We stay in touch with all the students and we require them to blog once a week about their progress. The mentor for each student will try to stay in touch more often, by whatever method is best for the student (email, the mailing list, IRC, etc.). We will also require that students push their work up to an online git repository such as github, so that the mentor as well as everyone in the project can monitor their progress and to see the things that they are doing, as well as to help them fix mistakes early.

What is your plan for dealing with disappearing mentors?

We are in frequent contact with all our mentors and we have collaborated with each other for several years, so we do not expect that such thing would happen. However, if that happens, Ondrej Certik has experience with mentoring several students at once from the year 2007, when SymPy participated as part of several organizations and even though we had official mentors at the umbrella organizations, Ondrej was effectively supervising all 5 students. As can be seen from our GSoC 2007 page:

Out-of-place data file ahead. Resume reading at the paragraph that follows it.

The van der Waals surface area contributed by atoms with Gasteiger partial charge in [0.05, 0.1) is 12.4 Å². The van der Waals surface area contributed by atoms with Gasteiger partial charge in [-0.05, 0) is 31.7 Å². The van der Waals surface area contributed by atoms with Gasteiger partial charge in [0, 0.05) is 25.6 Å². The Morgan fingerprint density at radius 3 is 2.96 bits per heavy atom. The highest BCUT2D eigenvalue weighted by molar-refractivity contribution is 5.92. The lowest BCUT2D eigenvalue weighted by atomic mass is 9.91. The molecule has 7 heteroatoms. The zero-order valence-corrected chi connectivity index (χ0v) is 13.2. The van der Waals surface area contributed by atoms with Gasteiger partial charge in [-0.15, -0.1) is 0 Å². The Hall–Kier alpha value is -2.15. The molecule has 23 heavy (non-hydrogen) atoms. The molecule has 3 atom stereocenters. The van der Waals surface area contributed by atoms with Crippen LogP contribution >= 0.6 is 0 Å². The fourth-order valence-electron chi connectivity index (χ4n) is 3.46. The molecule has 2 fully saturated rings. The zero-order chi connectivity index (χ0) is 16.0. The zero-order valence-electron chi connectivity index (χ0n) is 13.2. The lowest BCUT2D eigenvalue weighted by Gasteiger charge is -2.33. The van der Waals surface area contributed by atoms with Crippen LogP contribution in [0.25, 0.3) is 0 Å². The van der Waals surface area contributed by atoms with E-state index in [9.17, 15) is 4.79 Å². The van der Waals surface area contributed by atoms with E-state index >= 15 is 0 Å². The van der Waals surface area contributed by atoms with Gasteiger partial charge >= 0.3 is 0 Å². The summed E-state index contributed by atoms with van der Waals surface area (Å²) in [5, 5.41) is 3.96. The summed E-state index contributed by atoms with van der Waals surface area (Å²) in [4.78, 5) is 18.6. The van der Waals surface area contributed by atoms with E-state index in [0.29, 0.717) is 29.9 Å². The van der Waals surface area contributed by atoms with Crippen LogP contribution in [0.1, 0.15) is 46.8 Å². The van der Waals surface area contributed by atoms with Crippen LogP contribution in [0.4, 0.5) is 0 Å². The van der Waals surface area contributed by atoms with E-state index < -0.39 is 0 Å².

http://code.google.com/p/sympy/wiki/GSoC2007

All the projects managed to finish successfully. So in the very unlikely case of a disappearing mentor, Ondrej will supervise the student and it should not be a problem.

What steps will you take to encourage students to interact with your project's community before, during and after the program?

We require all applicants to find some easy to fix issue in our tracker:

http://code.google.com/p/sympy/issues/list?q=label:EasyToFix